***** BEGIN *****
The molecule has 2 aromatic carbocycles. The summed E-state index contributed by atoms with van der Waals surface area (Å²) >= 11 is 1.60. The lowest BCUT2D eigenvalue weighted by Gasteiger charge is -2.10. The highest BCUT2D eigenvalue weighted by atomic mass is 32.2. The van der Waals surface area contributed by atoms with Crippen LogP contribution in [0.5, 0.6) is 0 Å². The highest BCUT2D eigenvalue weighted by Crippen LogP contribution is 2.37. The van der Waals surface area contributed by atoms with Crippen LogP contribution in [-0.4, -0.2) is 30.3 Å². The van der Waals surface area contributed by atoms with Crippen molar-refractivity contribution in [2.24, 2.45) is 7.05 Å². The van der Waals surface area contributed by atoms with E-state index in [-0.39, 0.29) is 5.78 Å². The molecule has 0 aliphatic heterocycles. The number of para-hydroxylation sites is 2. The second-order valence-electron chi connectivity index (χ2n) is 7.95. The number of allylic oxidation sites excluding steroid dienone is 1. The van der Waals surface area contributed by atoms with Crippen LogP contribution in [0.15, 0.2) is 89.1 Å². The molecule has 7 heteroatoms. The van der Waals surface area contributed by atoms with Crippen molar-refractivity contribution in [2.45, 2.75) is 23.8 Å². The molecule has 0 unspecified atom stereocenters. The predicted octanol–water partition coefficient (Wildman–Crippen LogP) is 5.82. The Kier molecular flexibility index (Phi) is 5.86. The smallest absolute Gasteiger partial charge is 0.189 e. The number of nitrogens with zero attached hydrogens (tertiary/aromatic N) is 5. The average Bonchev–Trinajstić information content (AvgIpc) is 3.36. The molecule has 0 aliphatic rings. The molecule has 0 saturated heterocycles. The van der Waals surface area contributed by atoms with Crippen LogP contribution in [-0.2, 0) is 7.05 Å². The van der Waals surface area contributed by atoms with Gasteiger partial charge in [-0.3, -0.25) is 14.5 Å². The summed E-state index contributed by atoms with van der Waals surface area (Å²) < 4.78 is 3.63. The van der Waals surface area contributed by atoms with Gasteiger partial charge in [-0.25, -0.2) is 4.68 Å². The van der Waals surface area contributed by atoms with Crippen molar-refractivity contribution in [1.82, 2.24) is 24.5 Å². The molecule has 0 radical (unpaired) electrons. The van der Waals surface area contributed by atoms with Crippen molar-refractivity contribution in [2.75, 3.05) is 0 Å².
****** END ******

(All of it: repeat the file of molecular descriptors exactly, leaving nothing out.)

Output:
The molecule has 2 aromatic carbocycles. The summed E-state index contributed by atoms with van der Waals surface area (Å²) >= 11 is 1.60. The lowest BCUT2D eigenvalue weighted by Gasteiger charge is -2.10. The highest BCUT2D eigenvalue weighted by atomic mass is 32.2. The van der Waals surface area contributed by atoms with Crippen LogP contribution in [0.5, 0.6) is 0 Å². The highest BCUT2D eigenvalue weighted by Crippen LogP contribution is 2.37. The van der Waals surface area contributed by atoms with Crippen LogP contribution in [-0.4, -0.2) is 30.3 Å². The van der Waals surface area contributed by atoms with Crippen molar-refractivity contribution in [2.24, 2.45) is 7.05 Å². The van der Waals surface area contributed by atoms with E-state index in [-0.39, 0.29) is 5.78 Å². The molecule has 0 aliphatic heterocycles. The number of para-hydroxylation sites is 2. The second-order valence-electron chi connectivity index (χ2n) is 7.95. The number of allylic oxidation sites excluding steroid dienone is 1. The van der Waals surface area contributed by atoms with Crippen LogP contribution in [0.15, 0.2) is 89.1 Å². The molecule has 7 heteroatoms. The van der Waals surface area contributed by atoms with Crippen molar-refractivity contribution in [2.45, 2.75) is 23.8 Å². The molecule has 0 unspecified atom stereocenters. The predicted octanol–water partition coefficient (Wildman–Crippen LogP) is 5.82. The Kier molecular flexibility index (Phi) is 5.86. The smallest absolute Gasteiger partial charge is 0.189 e. The number of nitrogens with zero attached hydrogens (tertiary/aromatic N) is 5. The average Bonchev–Trinajstić information content (AvgIpc) is 3.36. The molecule has 0 aliphatic rings. The molecule has 0 saturated heterocycles. The van der Waals surface area contributed by atoms with Crippen LogP contribution in [-0.2, 0) is 7.05 Å². The van der Waals surface area contributed by atoms with Gasteiger partial charge in [-0.3, -0.25) is 14.5 Å². The summed E-state index contributed by atoms with van der Waals surface area (Å²) < 4.78 is 3.63. The van der Waals surface area contributed by atoms with Gasteiger partial charge in [-0.25, -0.2) is 4.68 Å². The van der Waals surface area contributed by atoms with Crippen molar-refractivity contribution in [1.82, 2.24) is 24.5 Å². The molecule has 0 radical (unpaired) electrons. The van der Waals surface area contributed by atoms with Crippen molar-refractivity contribution in [2.75, 3.05) is 0 Å².